Creating stronger rural communities in Wales
How the work we do creates employment in rural communities and ensures people can continue to live independently in their own homes
Amy Kordiak and Fran Lowden from Community Catalysts, report on the Rural Health and Care Wales Conference that was attended in November 2023.
We had the pleasure of presenting the impact of our work at the Rural Health and Care Wales Conference in Builth Wells. It was a great opportunity to show the difference we made to people and the community in the Glyn Ceiriog (Wrexham) Valley. We were delighted to be selected to present, as we were one of many other organisations that submitted papers.
The conference set-up
A challenge on the day was getting to the conference! The rain was torrential but when we did finally arrive, it was great to see all hands-on-deck and a real community spirit.
The room filled up quickly. There was a poster display where people could score how project information was presented by theme. It took some time (and coffee!) to get around all of them, but we saw some great posters.
Eluned Morgan MS, Minister for Health and Social Services opened the event. She talked about the pressure on unpaid carers and domiciliary care staff – that embracing change and welcoming ways to address the issues – will be key to overcoming shortages.
The Carers Support fund, funded by Welsh Government and administered by Carers Trust promises £4.5m over four years for essential items and is there to take some of the financial burden off unpaid carers. There will also be £9m over three years for short breaks for carers. This funding was welcomed and recognises the challenges unpaid carers face in an overstretched health and social care system. There was also a commitment by the Senedd to the real living wage for care workers and continuous professional development for workers who will need to upskill to meet new challenges.
What others are doing in Wales and across Europe
There was an excellent presentation by Llais who were keen to hear more from rural communities about the issues they face, and to feed this back directly to key decision makers so services are fit for purpose. We learned that Llais has an internal working group specifically looking at rural issues and are continuously gathering feedback from their Community Connectors.
We had the pleasure of sharing our table with one of the keynote speakers, Dr. Veronika Rasik, who delivered a thought-provoking presentation focused on European best practice. Veronika was involved in two projects that had brought the learning together from across Europe: Rural Seeds and the Rural Road to Health blog.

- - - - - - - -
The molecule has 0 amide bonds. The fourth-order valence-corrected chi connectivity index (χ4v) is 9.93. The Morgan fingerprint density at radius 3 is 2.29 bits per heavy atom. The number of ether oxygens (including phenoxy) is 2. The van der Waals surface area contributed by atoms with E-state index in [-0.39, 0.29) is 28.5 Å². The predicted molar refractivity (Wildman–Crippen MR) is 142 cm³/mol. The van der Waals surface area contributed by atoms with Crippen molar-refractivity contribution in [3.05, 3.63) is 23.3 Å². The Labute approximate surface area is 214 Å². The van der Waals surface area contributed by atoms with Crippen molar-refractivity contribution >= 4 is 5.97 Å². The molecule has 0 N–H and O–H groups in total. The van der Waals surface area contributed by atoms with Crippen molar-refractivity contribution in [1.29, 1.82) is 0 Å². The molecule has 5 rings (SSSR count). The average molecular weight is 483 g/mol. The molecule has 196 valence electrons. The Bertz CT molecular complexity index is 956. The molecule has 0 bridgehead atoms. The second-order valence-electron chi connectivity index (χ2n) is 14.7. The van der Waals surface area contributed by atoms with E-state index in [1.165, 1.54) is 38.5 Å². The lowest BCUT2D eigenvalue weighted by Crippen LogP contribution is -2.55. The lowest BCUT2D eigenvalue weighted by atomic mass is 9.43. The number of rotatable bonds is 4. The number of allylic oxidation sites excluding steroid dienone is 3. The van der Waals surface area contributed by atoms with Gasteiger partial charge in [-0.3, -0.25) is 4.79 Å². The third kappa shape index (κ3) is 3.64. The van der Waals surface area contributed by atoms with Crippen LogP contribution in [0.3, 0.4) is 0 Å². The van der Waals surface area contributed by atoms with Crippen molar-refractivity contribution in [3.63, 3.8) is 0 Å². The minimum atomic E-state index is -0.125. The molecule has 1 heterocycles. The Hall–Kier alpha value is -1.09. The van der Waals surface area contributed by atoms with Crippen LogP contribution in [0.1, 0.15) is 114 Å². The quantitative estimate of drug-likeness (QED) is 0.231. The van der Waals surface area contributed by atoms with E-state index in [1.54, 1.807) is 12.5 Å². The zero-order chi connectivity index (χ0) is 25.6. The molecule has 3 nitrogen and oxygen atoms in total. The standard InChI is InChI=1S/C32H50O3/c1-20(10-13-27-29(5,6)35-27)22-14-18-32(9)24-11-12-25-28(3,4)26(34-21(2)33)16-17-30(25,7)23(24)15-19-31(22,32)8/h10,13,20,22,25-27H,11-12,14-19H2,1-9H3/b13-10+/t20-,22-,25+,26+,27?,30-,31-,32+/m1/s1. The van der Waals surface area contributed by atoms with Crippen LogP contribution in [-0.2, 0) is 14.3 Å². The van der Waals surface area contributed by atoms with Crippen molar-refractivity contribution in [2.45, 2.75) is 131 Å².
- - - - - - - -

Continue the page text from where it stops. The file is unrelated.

The power of what we do in rural communities
We presented a whistlestop tour of how community micro-enterprises are supporting people into work in rural communities, and paving the way for people to have more choice and control over the support they choose.
We focused on the work in the Glyn Ceiriog Valley, which highlighted how responsive the project was to local need. When a care agency closed in the Valley, we supported eight people to set up as CMEs within a month. This ensured:
- continuous care for people who otherwise would have had no care or support, and who may have been forced into residential care, giving up their homes and their independence.
- workers who may have otherwise faced redundancy were able to set up small enterprises, which resulted in increased pay and better working conditions.
As well as paving the way for better support options and employment opportunities, this work contributes to solving the wider recruitment and retention issues that we see in health and social care across the UK.
After lunch, a panel session discussed the current and future plans of the three health boards across mid-Wales.
It was a great day and refreshing to be out learning and sharing our experiences. Although hybrid meetings and conferences serve a purpose and are vital for rural health and social care professionals, nothing beats being there in person and talking to people one-to-one; conveying the passion of why we do what we do at Community Catalysts.